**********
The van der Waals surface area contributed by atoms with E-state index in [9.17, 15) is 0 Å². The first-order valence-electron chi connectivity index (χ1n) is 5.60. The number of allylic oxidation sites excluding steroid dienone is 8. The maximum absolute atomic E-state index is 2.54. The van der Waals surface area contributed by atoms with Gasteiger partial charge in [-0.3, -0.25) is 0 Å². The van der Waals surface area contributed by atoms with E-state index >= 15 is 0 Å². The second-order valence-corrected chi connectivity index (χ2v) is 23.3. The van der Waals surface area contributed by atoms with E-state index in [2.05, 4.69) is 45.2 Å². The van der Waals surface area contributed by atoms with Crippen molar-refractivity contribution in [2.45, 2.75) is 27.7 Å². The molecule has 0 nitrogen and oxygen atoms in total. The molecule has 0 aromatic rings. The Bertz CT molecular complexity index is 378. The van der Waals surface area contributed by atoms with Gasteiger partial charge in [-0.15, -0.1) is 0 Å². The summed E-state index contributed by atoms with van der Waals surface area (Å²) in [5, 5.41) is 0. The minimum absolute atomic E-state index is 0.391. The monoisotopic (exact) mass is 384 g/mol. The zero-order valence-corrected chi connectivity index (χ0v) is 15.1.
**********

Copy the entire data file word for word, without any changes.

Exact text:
The van der Waals surface area contributed by atoms with E-state index in [9.17, 15) is 0 Å². The first-order valence-electron chi connectivity index (χ1n) is 5.60. The number of allylic oxidation sites excluding steroid dienone is 8. The maximum absolute atomic E-state index is 2.54. The van der Waals surface area contributed by atoms with Gasteiger partial charge in [-0.3, -0.25) is 0 Å². The van der Waals surface area contributed by atoms with E-state index >= 15 is 0 Å². The second-order valence-corrected chi connectivity index (χ2v) is 23.3. The van der Waals surface area contributed by atoms with E-state index in [2.05, 4.69) is 45.2 Å². The van der Waals surface area contributed by atoms with Crippen molar-refractivity contribution in [2.45, 2.75) is 27.7 Å². The molecule has 0 nitrogen and oxygen atoms in total. The molecule has 0 aromatic rings. The Bertz CT molecular complexity index is 378. The van der Waals surface area contributed by atoms with Gasteiger partial charge in [-0.15, -0.1) is 0 Å². The summed E-state index contributed by atoms with van der Waals surface area (Å²) in [5, 5.41) is 0. The minimum absolute atomic E-state index is 0.391. The monoisotopic (exact) mass is 384 g/mol. The zero-order valence-corrected chi connectivity index (χ0v) is 15.1.